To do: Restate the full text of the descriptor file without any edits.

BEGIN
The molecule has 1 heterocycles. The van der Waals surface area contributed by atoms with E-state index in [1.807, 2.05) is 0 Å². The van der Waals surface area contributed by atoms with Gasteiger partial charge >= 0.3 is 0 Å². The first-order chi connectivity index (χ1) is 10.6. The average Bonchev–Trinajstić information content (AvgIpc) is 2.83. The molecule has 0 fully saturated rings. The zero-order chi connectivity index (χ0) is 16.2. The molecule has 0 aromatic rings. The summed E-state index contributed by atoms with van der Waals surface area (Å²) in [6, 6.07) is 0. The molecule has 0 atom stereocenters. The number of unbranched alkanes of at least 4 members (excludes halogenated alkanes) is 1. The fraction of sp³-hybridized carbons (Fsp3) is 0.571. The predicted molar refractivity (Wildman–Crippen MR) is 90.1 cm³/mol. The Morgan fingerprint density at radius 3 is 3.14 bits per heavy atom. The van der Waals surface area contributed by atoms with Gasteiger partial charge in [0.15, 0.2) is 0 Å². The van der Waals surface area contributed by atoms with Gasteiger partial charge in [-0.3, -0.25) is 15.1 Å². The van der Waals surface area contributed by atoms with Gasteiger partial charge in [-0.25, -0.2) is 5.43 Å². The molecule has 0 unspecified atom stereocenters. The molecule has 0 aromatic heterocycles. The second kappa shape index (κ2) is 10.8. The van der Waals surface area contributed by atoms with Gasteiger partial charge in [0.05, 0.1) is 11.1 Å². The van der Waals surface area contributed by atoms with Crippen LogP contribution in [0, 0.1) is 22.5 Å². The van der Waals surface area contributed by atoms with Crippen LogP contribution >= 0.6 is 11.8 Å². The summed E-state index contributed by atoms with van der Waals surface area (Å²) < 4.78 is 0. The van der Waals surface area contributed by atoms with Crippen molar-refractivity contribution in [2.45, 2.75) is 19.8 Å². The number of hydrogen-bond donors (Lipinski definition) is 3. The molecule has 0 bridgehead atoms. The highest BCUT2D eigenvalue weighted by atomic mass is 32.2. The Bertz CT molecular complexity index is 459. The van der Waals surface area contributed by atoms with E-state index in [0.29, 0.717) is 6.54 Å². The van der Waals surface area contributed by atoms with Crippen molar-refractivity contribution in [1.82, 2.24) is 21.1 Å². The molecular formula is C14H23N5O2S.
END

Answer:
The molecule has 1 heterocycles. The van der Waals surface area contributed by atoms with E-state index in [1.807, 2.05) is 0 Å². The van der Waals surface area contributed by atoms with Gasteiger partial charge >= 0.3 is 0 Å². The first-order chi connectivity index (χ1) is 10.6. The average Bonchev–Trinajstić information content (AvgIpc) is 2.83. The molecule has 0 fully saturated rings. The zero-order chi connectivity index (χ0) is 16.2. The molecule has 0 aromatic rings. The summed E-state index contributed by atoms with van der Waals surface area (Å²) in [6, 6.07) is 0. The molecule has 0 atom stereocenters. The number of unbranched alkanes of at least 4 members (excludes halogenated alkanes) is 1. The fraction of sp³-hybridized carbons (Fsp3) is 0.571. The predicted molar refractivity (Wildman–Crippen MR) is 90.1 cm³/mol. The Morgan fingerprint density at radius 3 is 3.14 bits per heavy atom. The van der Waals surface area contributed by atoms with Gasteiger partial charge in [0.15, 0.2) is 0 Å². The van der Waals surface area contributed by atoms with Gasteiger partial charge in [-0.3, -0.25) is 15.1 Å². The van der Waals surface area contributed by atoms with Gasteiger partial charge in [-0.25, -0.2) is 5.43 Å². The molecule has 0 unspecified atom stereocenters. The molecule has 0 aromatic heterocycles. The second kappa shape index (κ2) is 10.8. The van der Waals surface area contributed by atoms with Gasteiger partial charge in [0.05, 0.1) is 11.1 Å². The van der Waals surface area contributed by atoms with Crippen LogP contribution in [0, 0.1) is 22.5 Å². The van der Waals surface area contributed by atoms with Crippen LogP contribution >= 0.6 is 11.8 Å². The summed E-state index contributed by atoms with van der Waals surface area (Å²) < 4.78 is 0. The van der Waals surface area contributed by atoms with Crippen molar-refractivity contribution in [2.45, 2.75) is 19.8 Å². The number of hydrogen-bond donors (Lipinski definition) is 3. The molecule has 0 bridgehead atoms. The highest BCUT2D eigenvalue weighted by atomic mass is 32.2. The Bertz CT molecular complexity index is 459. The van der Waals surface area contributed by atoms with E-state index in [0.29, 0.717) is 6.54 Å². The van der Waals surface area contributed by atoms with Crippen molar-refractivity contribution in [1.82, 2.24) is 21.1 Å². The molecular formula is C14H23N5O2S.